Personal Web Technologies, LLC v. Apple, Inc., No. 16-1174 (Fed. Cir. 2017)Annotate this Case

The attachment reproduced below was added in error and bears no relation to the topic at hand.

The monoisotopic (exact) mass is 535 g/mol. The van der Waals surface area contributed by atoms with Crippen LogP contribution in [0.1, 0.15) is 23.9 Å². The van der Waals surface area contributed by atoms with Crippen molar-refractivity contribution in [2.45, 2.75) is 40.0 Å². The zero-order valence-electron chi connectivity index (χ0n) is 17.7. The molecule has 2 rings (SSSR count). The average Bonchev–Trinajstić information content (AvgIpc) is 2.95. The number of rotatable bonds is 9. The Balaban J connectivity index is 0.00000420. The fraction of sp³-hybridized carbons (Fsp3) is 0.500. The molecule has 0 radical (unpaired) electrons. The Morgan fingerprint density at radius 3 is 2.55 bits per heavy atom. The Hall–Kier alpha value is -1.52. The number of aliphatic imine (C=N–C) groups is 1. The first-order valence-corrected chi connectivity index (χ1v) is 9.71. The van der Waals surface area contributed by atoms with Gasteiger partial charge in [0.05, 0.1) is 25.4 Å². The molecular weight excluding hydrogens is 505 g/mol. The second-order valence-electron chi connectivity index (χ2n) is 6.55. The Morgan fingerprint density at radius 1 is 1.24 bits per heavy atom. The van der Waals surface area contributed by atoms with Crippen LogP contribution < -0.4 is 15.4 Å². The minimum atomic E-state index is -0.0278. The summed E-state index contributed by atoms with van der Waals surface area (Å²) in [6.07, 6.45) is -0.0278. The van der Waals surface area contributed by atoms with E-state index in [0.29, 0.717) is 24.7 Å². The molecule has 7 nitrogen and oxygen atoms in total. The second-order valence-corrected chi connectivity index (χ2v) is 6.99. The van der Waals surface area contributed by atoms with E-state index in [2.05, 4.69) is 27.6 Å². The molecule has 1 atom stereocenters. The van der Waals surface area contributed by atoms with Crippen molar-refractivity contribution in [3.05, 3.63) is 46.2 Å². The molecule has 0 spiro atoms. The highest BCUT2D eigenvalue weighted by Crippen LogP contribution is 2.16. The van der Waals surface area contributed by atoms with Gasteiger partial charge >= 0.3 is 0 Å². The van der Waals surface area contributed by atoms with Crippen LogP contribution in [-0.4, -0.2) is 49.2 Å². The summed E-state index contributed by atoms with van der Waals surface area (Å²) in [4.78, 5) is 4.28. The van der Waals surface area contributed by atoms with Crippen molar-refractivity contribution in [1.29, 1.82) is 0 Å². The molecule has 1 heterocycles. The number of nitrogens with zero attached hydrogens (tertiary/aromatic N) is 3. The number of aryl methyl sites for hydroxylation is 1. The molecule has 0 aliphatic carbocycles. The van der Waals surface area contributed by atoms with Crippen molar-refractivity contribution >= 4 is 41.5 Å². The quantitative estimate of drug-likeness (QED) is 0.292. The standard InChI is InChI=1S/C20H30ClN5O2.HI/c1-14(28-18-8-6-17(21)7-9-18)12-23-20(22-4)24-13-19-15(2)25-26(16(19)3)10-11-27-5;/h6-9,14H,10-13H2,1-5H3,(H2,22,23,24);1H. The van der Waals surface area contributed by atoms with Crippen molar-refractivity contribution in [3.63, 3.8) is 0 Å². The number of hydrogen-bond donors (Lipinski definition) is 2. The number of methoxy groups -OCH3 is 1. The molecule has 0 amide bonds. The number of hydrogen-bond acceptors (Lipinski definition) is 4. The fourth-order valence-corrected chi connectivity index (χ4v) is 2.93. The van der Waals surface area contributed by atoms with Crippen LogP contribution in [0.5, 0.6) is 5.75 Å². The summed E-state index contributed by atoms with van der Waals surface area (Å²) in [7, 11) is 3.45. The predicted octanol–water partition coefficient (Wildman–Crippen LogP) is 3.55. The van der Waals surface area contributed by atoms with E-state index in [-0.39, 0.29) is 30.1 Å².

Personal Web’s patent describes and claims methods (or devices for carrying out methods) of locating data and controlling access by giving a data file a substantially unique “True Name” that depends on its content. The patent describes generating a True Name using mathematical algorithms (hash functions) that use a file’s contents to generate a small-size identifier. It calls for comparing that name with values in a network, determining whether a user is authorized to access the data, and providing or denying access based on that determination. Apple petitioned for inter partes review, arguing unpatentability under 35 U.S.C. 103, for obviousness based on a combination of one reference that focuses on a system for backing up or restoring data and one that focuses on a system for managing rights to access data. The Patent Trial and Appeal Board agreed with Apple. The Federal Circuit affirmed the Board’s claim construction of “content-dependent name,” “content-based identifier,” and “digital identifier,” but vacated the obviousness determination because the Board did not adequately support its findings that the prior art disclosed all elements of the challenged claims and that a relevant skilled artisan would have had a motivation to combine the references to produce the claimed inventions with a reasonable expectation of success.